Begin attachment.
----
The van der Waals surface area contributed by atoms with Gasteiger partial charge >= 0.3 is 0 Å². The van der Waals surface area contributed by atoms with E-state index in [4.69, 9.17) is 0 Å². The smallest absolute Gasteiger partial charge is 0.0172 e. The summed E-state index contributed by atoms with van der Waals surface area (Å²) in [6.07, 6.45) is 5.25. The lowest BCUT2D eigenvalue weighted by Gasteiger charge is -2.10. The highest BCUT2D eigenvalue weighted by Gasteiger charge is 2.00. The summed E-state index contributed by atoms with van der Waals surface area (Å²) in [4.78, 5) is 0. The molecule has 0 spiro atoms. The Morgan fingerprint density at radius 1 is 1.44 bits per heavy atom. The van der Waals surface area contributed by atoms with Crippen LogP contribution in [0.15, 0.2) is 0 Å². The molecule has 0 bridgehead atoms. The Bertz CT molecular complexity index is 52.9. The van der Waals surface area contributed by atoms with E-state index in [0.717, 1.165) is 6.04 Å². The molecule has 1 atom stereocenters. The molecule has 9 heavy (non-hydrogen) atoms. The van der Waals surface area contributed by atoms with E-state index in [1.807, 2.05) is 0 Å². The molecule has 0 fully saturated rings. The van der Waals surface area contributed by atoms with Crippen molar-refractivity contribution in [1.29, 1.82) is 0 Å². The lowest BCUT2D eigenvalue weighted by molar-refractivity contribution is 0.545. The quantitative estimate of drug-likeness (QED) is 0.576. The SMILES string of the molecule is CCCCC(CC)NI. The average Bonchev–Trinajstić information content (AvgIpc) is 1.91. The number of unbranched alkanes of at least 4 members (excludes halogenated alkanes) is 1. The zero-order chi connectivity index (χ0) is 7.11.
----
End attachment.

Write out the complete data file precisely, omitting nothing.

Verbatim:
The van der Waals surface area contributed by atoms with Gasteiger partial charge >= 0.3 is 0 Å². The van der Waals surface area contributed by atoms with E-state index in [4.69, 9.17) is 0 Å². The smallest absolute Gasteiger partial charge is 0.0172 e. The summed E-state index contributed by atoms with van der Waals surface area (Å²) in [6.07, 6.45) is 5.25. The lowest BCUT2D eigenvalue weighted by Gasteiger charge is -2.10. The highest BCUT2D eigenvalue weighted by Gasteiger charge is 2.00. The summed E-state index contributed by atoms with van der Waals surface area (Å²) in [4.78, 5) is 0. The molecule has 0 spiro atoms. The Morgan fingerprint density at radius 1 is 1.44 bits per heavy atom. The van der Waals surface area contributed by atoms with Crippen LogP contribution in [0.15, 0.2) is 0 Å². The molecule has 0 bridgehead atoms. The Bertz CT molecular complexity index is 52.9. The van der Waals surface area contributed by atoms with E-state index in [0.717, 1.165) is 6.04 Å². The molecule has 1 atom stereocenters. The molecule has 9 heavy (non-hydrogen) atoms. The van der Waals surface area contributed by atoms with E-state index in [1.807, 2.05) is 0 Å². The molecule has 0 fully saturated rings. The van der Waals surface area contributed by atoms with Crippen molar-refractivity contribution in [1.29, 1.82) is 0 Å². The lowest BCUT2D eigenvalue weighted by molar-refractivity contribution is 0.545. The quantitative estimate of drug-likeness (QED) is 0.576. The SMILES string of the molecule is CCCCC(CC)NI. The average Bonchev–Trinajstić information content (AvgIpc) is 1.91. The number of unbranched alkanes of at least 4 members (excludes halogenated alkanes) is 1. The zero-order chi connectivity index (χ0) is 7.11.